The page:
Tuesday, June 26, 2012

How to Sell Books

Last week I went to my local Farmer’s Market and nosed around a local nursery’s booth full of really wonderful looking herbs in pots. I’d never been to the nursery itself—never even heard of it despite it being in my town, so the booth was a nice introduction. They had fetching little tubs of thyme, basil, Thai basil, oregano. It was all lush and gorgeous. I really wanted some spearmint – for some reason I’ve had a hard time finding spearmint in stores to grow. Spearmint is best in cooking and baking.

They were out of spearmint. I asked after it and the lady said. “Oh, yeah, shoot, we didn’t bring the spearmint today.”

The Farmer’s Market is only once a week and I go every week because it gets the kiddos out of the house. “If you bring it next week, I will buy it,” I said. 

“Oh, sorry. We’re not coming next week. We’re done until August or so.” 

Wow, I thought. Okay, bummer. 

Then a second lady in the booth said, “Yeah, and my back hurts.” 

Woah, I thought. TMI. I’m just trying to buy some spearmint! 

I shrugged. The ladies shrugged (I hope it didn’t hurt the one lady’s back to do so). I left without purchasing anything. I also left without: 
  • An invitation to come visit their nursery and buy spearmint there
  • Enticement to visit them online or keep their name in mind
  • A personal connection
  • Incentive to ever buy anything from them again 

These ladies missed so much opportunity. Bottom line: they missed out on sales. So when you’re marketing anything, whether books or herbs, there are some simple follow up actions to take. Blasting your product out there and hoping you catch some customers like chickens pecking corn kernels amounts to spam and little else. 

Here’s what the ladies should have done: 

  • Not mentioned the aching back as a reason to not provide me with product –very sad but I don’t care, nor should I care
  • Offered to have me come to their nursery where they would set aside spearmint for me or even give me a tour
  • Taken my name or number 
  • Given me a business card
  • Introduced themselves by name 

Now let’s imagine you’ve published a book. You’re talking to someone somewhere who asks about it. You give then the finely-honed pitch – a logline even—and the person, let’s call them Bob, says, “God I would love to read that! That sounds awesome!” 

You: “Yeah, great, thanks.” 

Bob: “Can I get it on Amazon? Is it in bookstores?” 

You: “Sure.” 

Bob scratches head and smiles. “Okay.” 

You: “Great.” 

Bob: “Okay, then, thanks. Nice to meet you.” 

You: “You too.” 

Bob walks away and forgets the name of your book because Bob has a baby at home and hasn't slept in two years and can’t remember anything. Later, he gets home and he’s talking to his wife and says “Oh, man I met this great author, she was so nice! And her book sounded amazing!” 

Bob’s wife: “Really? What was it?”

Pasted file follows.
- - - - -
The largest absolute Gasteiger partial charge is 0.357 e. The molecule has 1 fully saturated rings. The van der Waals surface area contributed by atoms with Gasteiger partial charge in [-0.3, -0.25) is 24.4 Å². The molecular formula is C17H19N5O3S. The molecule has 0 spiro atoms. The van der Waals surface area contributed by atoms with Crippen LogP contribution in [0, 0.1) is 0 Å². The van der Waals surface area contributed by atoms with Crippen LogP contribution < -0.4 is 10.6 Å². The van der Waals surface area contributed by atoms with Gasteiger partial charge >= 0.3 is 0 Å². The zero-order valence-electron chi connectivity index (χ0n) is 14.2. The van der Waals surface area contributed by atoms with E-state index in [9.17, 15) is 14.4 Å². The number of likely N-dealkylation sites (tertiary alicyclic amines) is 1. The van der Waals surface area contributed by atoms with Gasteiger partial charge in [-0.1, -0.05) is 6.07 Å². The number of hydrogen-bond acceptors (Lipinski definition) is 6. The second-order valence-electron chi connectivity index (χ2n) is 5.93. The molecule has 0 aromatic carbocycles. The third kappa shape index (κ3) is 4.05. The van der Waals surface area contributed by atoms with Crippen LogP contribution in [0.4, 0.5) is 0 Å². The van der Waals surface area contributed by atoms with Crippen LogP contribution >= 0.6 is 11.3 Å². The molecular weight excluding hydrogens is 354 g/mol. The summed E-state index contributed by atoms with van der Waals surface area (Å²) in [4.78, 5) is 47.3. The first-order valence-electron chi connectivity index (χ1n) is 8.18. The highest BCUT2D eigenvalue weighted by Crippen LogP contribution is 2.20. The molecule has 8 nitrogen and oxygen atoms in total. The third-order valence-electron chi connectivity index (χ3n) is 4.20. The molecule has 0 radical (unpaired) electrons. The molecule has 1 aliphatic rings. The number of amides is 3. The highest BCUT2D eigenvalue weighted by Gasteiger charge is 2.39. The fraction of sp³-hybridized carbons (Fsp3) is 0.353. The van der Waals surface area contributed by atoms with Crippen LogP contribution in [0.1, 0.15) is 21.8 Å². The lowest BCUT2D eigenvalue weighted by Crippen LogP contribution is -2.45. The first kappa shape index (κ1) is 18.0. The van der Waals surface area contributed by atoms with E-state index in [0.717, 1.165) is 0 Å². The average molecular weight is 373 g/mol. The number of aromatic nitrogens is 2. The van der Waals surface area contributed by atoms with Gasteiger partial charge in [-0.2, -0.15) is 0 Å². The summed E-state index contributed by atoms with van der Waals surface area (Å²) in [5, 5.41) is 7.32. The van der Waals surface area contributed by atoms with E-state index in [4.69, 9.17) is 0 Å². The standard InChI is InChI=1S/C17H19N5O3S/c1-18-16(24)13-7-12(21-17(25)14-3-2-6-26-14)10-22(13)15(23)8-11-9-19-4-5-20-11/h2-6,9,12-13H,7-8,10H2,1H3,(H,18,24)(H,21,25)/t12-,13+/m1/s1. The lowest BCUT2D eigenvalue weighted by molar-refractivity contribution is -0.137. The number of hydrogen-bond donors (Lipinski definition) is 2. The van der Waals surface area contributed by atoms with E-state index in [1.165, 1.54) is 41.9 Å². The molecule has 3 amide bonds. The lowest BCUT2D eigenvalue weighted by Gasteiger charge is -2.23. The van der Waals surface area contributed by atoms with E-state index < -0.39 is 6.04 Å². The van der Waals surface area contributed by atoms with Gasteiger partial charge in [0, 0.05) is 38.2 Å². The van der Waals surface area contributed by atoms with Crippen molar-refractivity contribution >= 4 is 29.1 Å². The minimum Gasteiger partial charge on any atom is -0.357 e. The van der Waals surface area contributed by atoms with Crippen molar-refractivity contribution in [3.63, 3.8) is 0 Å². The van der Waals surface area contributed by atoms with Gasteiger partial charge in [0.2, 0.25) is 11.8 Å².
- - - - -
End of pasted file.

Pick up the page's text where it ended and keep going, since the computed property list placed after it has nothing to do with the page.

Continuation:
Bob: “Um….can’t remember the title, but it sounded good.” 

Bob’s wife: “Well who was the author?” 

Bob: “Can’t remember the name.” 

Bob’s wife: “Is it Jodi Picoult?” 

Bob: “No. Some author. Anyway, I’m in the middle of the latest James Patterson, I want to go read that.” 

Bob’s Wife “Okay.” (She thinks this is good news because then she won’t have to put out, and she’s exhausted from the baby to put out.)

So if you haven’t guessed already, here’s what you, the author should have done: 
  • Had business cards on hand, maybe even a small printed postcard for the book with the book’s cover 
  • Offered to take Bob’s name and email and then sign the book when he gets a copy
  • Said to him, “Yeah, it’s in local bookstores! In fact it’s in the [insert local bookstore here] – I know because I signed a pile of copies for them! And if you can’t find it or want it on your eReader, just do a search for my name at Amazon or B&N—here, let me write it down for you.” 
  • Thanked Bob, made sure he knew your name. 
  • Maybe even made a jokey joke about the book title. 

Does that seem like a lot of work? Maybe. But you’re selling books. That’s what you do. 



Amber Tidd Murphy said...


I have missed you and your point-of-view. I'm getting ready to add writerly details to my Linkedin profile.

Steven J. Wangsness said...

I like the business card idea. Gotta do that.

Sierra Godfrey said...

Well thanks Amber! It's good to see you too.

Trav.Stephen, and cards, too. Vista Print prints both very cheaply and the quality is decent.

Meghan Ward said...

This is great advice. I've also seen business cards with the book cover printed on them, so that's an option. I use PS Print in Oakland, and they're great. I'll tweet this!

Sierra Godfrey said...

Thanks Meghan. Interestingly, I bought books by author friends for relatives for Christmas presents this past Christmas. I asked one, who is especially technically savvy for some way to sign the book, and he/she had no way. The other author I don't mind saying was Samuel Park who sent me signed book cards--that is, postcards with the book cover on it, and a few reviews. It was great because he's in Chicago and there wasn't any time to send books to him to sign.

Sierra Gardner said...

I meant to comment the first time I read this post but am glad I waited because it was even funnier the second time around =) Most of what you talked about is basic customer service (so maybe those years of waitressing will come in handy after all). You need to make sure that the customer gets excellent service above and beyond what they expected and that they remember you for it. It's the difference between creating an occasional customer and a raving fan. The latter are the ones who boost your business.

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